Left: Current right-click options. Right: Relevant options in the right click menu that aid users in discovering keyboard shortcuts.
Interacting with Control Points

A large number of codes were based on user’s struggling with the control points.  The issues we identified were:

Users struggle with selecting the points they want to.
#6 - Users struggle with selecting points

Since points are often close together, users often select the wrong point when they’re trying to move them. Points are also not differentiated sufficiently - Deselected points are denoted by circles bordered with blue and selected points are denoted by solid circles.

Design Recommendation

Using size and color to differentiate between selected and deselected points can help users identify what they’ve selected, ensuring the points behave in a predictable way.

A different color can signify a selected point more clearly
Users add more points to a path to change the curve.
#7 - Users add extra points to make curves

Users will add new points to a path to make it more curved rather than use the bezier handles. This is because the idea of handles is not introduced to new users at all.

Design Recommendation

Use motion to signify that bezier handles can be moved.                                                                                                                                                                                                

Motion indicates that bezier handles can be moved
#8 - Users don’t understand bezier handle states

Users can’t intuitively understand how bezier handles change the shape of curves. Both the tested tools offer similar features but do them slightly differently. Users were able to find the options more easily in sketch but were more confused about the labels. For instance, the way ”Mirrored” works confused them initially.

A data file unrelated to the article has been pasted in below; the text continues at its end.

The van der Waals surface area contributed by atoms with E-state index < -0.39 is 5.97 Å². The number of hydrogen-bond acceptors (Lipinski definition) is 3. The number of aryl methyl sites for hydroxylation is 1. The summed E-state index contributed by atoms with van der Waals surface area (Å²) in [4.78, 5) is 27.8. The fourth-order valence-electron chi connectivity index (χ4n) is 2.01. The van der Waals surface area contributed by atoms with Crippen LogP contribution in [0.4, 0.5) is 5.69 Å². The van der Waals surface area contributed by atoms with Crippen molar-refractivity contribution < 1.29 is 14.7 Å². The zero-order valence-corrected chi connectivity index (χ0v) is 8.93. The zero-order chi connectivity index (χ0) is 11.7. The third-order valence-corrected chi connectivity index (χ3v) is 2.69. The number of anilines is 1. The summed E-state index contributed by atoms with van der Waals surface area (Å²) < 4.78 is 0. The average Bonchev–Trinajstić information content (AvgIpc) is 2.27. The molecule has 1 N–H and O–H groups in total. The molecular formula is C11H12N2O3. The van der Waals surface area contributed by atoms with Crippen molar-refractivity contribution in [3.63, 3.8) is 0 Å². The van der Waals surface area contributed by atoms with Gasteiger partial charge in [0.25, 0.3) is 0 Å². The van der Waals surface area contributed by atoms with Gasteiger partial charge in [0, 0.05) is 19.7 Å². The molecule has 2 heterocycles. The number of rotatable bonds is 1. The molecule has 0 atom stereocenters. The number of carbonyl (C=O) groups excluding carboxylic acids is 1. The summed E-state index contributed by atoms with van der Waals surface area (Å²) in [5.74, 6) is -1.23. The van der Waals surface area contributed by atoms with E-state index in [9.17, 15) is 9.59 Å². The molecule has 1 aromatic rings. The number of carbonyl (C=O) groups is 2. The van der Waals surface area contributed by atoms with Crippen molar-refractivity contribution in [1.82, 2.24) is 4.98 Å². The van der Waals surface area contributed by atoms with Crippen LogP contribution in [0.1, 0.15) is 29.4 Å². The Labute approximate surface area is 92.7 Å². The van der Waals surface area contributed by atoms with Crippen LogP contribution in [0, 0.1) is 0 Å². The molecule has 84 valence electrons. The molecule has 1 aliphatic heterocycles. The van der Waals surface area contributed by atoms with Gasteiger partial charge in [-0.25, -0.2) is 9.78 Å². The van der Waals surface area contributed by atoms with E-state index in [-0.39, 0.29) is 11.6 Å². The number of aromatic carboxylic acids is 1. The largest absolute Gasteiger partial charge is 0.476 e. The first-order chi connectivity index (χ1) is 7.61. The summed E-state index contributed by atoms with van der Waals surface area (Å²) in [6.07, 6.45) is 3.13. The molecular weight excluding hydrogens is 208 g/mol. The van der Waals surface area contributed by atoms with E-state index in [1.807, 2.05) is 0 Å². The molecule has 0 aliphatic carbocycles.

Design Recommendation

Adding motion to the icons on hover in Sketch or in the case of Figma, on selection, would make it easier to for users to understand how the states function.            

Problems With The Application UI
When trying to add a fill, users click the stroke color first since it’s the only one visible.
#9 - Users struggle with selecting points

In Figma, users struggle to fill paths with color. Figma requires users to add a fill layer using an add icon before they can change the color of the fill. This confused users since the border color swatch was the only visible color icon.

Design Recommendation

Sketch shows a greyed fill color for any unfilled paths. Users were more likely to fill their paths on the first try in Sketch since it only required them to click the fill color and change it. Figma can automatically add a transparent fill to filled paths to make it easier to find. (Also see Issue #3)

Sketch shows an unactivated fill state which users found more intuitive to activate compared to Figma where they had to add a fill using the add icon.

The add icon hides all vector and shape options making it harder for users to find them.
#10 - Users struggle to find the pen tool

In Sketch, users struggle to find the pen tool. Sketch hides all shapes and vector tools under an Add icon hindering it’s discoverability.                                                     

Design Recommendation

Figma puts all shape and vector options in the top menu where they can be clearly discovered. Sketch can use the empty space in the top bar to add extra icons that inform the user of their function.

Figma puts all of its shape, vector and text icons in clear view increasing discoverability

<- Back to homepage

EXPLORE Other Projects